ambitious Golowitz wasted no time es-
tablishing a power base in the com-

munity similar to the one he had in the
old country. His first move was to buy
into Heschel ("The Bialy King")
Rabinowitz's chain of bakeries. Be-
fore long, Golowitz controlled not only
most of lower Manhattan's bagels, but
also its onion rolls and danish, too.
With his profits, Golowitz bought
prestigious front row seats in the syn-
agogue. By 1929, he had such tight
control of the New York territory that
there wasn't a kidush in Manhattan he
wasn't invited to.
In the meantime, the Weinsteins
had established a power base of their
own: controlling the movement of reli-
gious artifacts in Brooklyn, Queens
and Staten Island. (Originally, the
notorious Chomsky family controlled
Queens, but a war was averted when
Gershon Chomsky moved his family's
operations to Las Vegas, where it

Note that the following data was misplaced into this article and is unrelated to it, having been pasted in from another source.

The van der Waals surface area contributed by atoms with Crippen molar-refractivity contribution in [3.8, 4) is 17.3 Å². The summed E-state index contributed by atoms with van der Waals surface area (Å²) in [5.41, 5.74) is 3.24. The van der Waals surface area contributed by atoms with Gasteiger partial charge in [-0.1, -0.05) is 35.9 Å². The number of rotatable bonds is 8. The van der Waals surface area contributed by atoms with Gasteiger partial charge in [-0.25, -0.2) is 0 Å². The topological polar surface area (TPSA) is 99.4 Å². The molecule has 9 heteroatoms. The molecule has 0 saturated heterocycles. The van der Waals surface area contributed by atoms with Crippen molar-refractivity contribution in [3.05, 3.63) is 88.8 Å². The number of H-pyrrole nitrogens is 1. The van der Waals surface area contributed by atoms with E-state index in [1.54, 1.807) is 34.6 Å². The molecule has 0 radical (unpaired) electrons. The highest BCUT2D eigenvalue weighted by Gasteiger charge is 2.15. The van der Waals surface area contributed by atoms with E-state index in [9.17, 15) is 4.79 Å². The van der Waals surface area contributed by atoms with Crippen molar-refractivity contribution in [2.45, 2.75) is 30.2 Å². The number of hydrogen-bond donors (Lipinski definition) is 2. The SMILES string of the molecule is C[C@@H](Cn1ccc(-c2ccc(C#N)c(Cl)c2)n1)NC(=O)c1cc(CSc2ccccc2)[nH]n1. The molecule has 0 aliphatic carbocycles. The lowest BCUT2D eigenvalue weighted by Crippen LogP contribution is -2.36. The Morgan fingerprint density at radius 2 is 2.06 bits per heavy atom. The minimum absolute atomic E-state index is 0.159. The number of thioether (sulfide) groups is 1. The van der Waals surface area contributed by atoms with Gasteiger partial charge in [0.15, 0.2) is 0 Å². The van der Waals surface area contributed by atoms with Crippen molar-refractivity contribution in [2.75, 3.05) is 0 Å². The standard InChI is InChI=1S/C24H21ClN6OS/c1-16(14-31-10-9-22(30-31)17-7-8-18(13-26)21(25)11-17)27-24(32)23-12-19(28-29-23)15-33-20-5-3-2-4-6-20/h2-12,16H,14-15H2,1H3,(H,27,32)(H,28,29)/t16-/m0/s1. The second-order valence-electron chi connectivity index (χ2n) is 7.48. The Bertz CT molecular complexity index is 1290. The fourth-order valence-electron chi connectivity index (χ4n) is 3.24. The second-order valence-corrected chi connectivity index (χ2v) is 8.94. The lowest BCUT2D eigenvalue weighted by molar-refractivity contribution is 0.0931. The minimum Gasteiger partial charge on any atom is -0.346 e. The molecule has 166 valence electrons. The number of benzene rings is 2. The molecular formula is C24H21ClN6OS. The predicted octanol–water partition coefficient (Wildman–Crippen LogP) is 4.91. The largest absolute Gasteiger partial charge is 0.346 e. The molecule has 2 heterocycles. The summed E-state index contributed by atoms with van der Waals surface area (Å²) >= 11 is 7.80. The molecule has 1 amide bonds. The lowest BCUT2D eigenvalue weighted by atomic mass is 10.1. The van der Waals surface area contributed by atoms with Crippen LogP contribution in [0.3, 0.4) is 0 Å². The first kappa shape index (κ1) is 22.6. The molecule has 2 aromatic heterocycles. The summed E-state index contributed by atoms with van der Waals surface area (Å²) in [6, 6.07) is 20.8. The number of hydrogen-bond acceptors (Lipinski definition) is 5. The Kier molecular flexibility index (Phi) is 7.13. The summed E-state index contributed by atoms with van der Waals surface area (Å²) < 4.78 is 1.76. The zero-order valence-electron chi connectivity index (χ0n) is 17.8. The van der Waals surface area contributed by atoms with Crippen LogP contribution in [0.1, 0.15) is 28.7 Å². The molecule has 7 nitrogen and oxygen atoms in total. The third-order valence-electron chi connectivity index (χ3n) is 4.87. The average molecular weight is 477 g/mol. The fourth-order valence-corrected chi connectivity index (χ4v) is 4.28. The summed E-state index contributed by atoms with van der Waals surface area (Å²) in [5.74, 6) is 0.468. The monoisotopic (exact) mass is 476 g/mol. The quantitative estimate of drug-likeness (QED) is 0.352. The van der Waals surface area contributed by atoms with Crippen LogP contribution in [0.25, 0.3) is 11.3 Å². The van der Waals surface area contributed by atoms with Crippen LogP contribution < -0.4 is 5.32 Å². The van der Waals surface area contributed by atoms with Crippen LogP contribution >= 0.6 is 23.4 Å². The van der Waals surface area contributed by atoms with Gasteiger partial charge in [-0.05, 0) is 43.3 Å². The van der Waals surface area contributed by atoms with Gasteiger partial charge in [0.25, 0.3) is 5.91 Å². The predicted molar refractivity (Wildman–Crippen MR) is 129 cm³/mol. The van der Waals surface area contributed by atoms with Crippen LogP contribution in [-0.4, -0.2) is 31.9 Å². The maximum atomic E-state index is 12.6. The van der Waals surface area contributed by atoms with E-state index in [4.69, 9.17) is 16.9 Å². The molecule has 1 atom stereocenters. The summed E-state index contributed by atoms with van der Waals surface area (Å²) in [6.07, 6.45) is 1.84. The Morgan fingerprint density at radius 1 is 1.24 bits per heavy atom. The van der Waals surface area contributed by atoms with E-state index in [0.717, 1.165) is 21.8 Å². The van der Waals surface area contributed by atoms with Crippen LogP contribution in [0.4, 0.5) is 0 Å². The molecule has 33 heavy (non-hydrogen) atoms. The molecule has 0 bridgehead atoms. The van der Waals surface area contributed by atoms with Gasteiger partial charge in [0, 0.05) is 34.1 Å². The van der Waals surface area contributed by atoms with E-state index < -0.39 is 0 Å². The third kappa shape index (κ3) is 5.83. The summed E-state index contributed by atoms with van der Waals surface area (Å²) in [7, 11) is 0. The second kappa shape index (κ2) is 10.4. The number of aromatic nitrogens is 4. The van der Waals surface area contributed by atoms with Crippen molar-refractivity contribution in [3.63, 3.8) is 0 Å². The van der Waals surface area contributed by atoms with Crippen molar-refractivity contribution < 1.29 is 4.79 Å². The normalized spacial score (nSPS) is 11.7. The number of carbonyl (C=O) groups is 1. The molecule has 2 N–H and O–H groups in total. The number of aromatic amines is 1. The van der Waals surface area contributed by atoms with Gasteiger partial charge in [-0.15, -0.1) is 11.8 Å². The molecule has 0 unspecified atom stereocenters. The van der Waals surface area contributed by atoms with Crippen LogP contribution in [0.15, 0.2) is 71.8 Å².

eventually gained a strangehold on all
of that town's prayer shawls.)
By 1925, Avram Weinstein had
succeeded his ailing father as head of
the family and set his eye on expand-
ing into lower Manhattan. This, of
course, would mean a renewal of hos-
tilities between the two families that
had warred 25 years earlier in Russia.
A peace conference was hastily
arranged. A council of the nation's
most powerful rabbis (also known as
"The Minyan of Ten") convened and
ordered the Golowitzes and Weins-
teins to appear before them to air their
grievances. Weinstein went first and
complained that Golowitz was prepar-
ing to move into the mid-town. area,
previously considered no one's terri-